In the ‘Andromède’ mission, ESA astronaut Claudie Haigneré (FR)
was the first European female astronaut to travel to the International Space Station (ISS) in October 2001. Haigneré stayed on the ISS for 8 days during her 10-day Soyuz TM-33 flight. With her were Russians Victor Afanasyev and Konstantin Kozeyev.
Haigneré had asked CNES to commission women artists to create the mission logo, and French graphic designer Virginie Enlart was chosen. She used a combination of imagery, starting with the Andromeda constellation and using the chains which bound the mythological princess Andromeda to a rock (from which she was freed by Perseus) as an echo to the DNA chain. The central female figure (a cave-dweller from the valley of the Tagus), signifying how far we have developed in 4000 years; her silhouette even hinting at what a spacesuit might be!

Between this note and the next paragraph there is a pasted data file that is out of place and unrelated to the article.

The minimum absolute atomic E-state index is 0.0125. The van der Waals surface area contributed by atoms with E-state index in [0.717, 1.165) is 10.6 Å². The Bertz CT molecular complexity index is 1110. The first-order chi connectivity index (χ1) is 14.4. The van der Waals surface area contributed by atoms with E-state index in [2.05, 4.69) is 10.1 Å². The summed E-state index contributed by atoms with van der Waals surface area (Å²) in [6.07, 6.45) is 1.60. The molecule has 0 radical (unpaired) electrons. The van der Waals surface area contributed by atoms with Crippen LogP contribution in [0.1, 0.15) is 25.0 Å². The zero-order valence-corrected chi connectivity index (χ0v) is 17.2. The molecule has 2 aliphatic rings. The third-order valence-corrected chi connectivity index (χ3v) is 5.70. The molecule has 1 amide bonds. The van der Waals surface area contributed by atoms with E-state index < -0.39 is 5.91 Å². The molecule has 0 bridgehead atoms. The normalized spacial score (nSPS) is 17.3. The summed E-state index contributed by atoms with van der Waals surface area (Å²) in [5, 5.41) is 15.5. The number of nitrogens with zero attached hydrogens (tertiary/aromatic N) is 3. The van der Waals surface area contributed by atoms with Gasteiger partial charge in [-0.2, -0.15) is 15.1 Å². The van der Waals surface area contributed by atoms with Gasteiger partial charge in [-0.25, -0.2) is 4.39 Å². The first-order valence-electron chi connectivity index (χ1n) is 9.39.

The background is taken from a terracotta spindle whorl, evoking the form of high-precision instruments, such as satellites, the ISS, geometrical diagrams and mathematical equations. According to Enlart, the colours add further weight to the various elements: the gold is shaped as a crescent moon, yellow as the Sun with its eruptions, light blue is reminiscent of Earth's atmosphere as seen from above, the dark blue brings a hint of coolness, suggesting the dark void of the upper atmosphere and wider Universe, the red links the typography to the main character and the dynamism of the mission, and silver denotes the high technological aspect, at the very heart of this adventure.